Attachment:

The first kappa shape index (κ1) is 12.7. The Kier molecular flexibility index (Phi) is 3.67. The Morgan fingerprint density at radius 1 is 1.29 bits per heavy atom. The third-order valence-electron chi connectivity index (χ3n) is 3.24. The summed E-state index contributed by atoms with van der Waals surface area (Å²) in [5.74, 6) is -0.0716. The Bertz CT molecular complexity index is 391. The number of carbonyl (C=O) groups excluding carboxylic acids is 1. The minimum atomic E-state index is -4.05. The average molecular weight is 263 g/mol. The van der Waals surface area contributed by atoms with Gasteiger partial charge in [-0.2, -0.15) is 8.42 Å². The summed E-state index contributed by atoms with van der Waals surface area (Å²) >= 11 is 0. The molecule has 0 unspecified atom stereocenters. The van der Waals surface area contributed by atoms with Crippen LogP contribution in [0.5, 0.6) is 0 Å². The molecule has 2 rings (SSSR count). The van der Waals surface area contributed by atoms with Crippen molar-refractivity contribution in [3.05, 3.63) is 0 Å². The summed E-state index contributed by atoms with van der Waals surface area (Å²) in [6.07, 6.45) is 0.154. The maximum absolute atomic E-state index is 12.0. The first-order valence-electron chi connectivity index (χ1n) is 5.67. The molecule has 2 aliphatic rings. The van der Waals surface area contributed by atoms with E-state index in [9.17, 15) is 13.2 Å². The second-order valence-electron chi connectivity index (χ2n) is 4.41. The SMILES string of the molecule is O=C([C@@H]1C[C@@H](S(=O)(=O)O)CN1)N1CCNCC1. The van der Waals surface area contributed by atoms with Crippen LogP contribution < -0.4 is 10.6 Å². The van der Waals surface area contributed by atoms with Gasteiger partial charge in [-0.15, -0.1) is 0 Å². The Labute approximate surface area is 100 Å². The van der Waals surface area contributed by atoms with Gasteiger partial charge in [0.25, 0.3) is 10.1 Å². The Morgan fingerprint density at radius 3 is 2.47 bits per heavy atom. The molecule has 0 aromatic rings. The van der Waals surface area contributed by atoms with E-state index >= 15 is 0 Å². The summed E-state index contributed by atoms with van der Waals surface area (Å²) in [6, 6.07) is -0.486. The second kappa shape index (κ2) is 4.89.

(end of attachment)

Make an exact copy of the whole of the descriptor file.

The first kappa shape index (κ1) is 12.7. The Kier molecular flexibility index (Phi) is 3.67. The Morgan fingerprint density at radius 1 is 1.29 bits per heavy atom. The third-order valence-electron chi connectivity index (χ3n) is 3.24. The summed E-state index contributed by atoms with van der Waals surface area (Å²) in [5.74, 6) is -0.0716. The Bertz CT molecular complexity index is 391. The number of carbonyl (C=O) groups excluding carboxylic acids is 1. The minimum atomic E-state index is -4.05. The average molecular weight is 263 g/mol. The van der Waals surface area contributed by atoms with Gasteiger partial charge in [-0.2, -0.15) is 8.42 Å². The summed E-state index contributed by atoms with van der Waals surface area (Å²) >= 11 is 0. The molecule has 0 unspecified atom stereocenters. The van der Waals surface area contributed by atoms with Crippen LogP contribution in [0.5, 0.6) is 0 Å². The molecule has 2 rings (SSSR count). The van der Waals surface area contributed by atoms with Crippen molar-refractivity contribution in [3.05, 3.63) is 0 Å². The summed E-state index contributed by atoms with van der Waals surface area (Å²) in [6.07, 6.45) is 0.154. The maximum absolute atomic E-state index is 12.0. The first-order valence-electron chi connectivity index (χ1n) is 5.67. The molecule has 2 aliphatic rings. The van der Waals surface area contributed by atoms with E-state index in [9.17, 15) is 13.2 Å². The second-order valence-electron chi connectivity index (χ2n) is 4.41. The SMILES string of the molecule is O=C([C@@H]1C[C@@H](S(=O)(=O)O)CN1)N1CCNCC1. The van der Waals surface area contributed by atoms with Crippen LogP contribution < -0.4 is 10.6 Å². The van der Waals surface area contributed by atoms with Gasteiger partial charge in [-0.15, -0.1) is 0 Å². The Labute approximate surface area is 100 Å². The van der Waals surface area contributed by atoms with Gasteiger partial charge in [0.25, 0.3) is 10.1 Å². The Morgan fingerprint density at radius 3 is 2.47 bits per heavy atom. The molecule has 0 aromatic rings. The van der Waals surface area contributed by atoms with E-state index >= 15 is 0 Å². The summed E-state index contributed by atoms with van der Waals surface area (Å²) in [6, 6.07) is -0.486. The second kappa shape index (κ2) is 4.89.